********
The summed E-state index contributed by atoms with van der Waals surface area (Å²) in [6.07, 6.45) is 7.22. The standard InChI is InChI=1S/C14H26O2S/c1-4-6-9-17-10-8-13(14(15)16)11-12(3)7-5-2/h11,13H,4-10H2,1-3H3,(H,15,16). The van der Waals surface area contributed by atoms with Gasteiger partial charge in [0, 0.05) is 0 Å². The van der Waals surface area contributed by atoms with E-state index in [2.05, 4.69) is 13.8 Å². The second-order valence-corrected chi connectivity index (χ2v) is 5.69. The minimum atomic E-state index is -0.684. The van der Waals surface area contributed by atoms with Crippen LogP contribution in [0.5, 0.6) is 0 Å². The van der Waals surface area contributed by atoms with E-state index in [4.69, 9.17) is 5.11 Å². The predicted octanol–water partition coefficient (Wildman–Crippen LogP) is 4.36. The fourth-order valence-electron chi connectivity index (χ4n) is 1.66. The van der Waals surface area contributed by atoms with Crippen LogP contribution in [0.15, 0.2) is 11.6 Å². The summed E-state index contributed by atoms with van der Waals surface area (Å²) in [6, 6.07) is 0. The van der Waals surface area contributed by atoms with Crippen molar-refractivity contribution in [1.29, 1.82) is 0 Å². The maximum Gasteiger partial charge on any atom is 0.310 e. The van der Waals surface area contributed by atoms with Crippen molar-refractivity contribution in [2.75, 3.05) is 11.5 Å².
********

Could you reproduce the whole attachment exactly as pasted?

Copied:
The summed E-state index contributed by atoms with van der Waals surface area (Å²) in [6.07, 6.45) is 7.22. The standard InChI is InChI=1S/C14H26O2S/c1-4-6-9-17-10-8-13(14(15)16)11-12(3)7-5-2/h11,13H,4-10H2,1-3H3,(H,15,16). The van der Waals surface area contributed by atoms with Gasteiger partial charge in [0, 0.05) is 0 Å². The van der Waals surface area contributed by atoms with E-state index in [2.05, 4.69) is 13.8 Å². The second-order valence-corrected chi connectivity index (χ2v) is 5.69. The minimum atomic E-state index is -0.684. The van der Waals surface area contributed by atoms with Crippen LogP contribution in [0.5, 0.6) is 0 Å². The van der Waals surface area contributed by atoms with E-state index in [4.69, 9.17) is 5.11 Å². The predicted octanol–water partition coefficient (Wildman–Crippen LogP) is 4.36. The fourth-order valence-electron chi connectivity index (χ4n) is 1.66. The van der Waals surface area contributed by atoms with Crippen LogP contribution in [0.15, 0.2) is 11.6 Å². The summed E-state index contributed by atoms with van der Waals surface area (Å²) in [6, 6.07) is 0. The van der Waals surface area contributed by atoms with Crippen molar-refractivity contribution in [1.29, 1.82) is 0 Å². The maximum Gasteiger partial charge on any atom is 0.310 e. The van der Waals surface area contributed by atoms with Crippen molar-refractivity contribution in [2.75, 3.05) is 11.5 Å².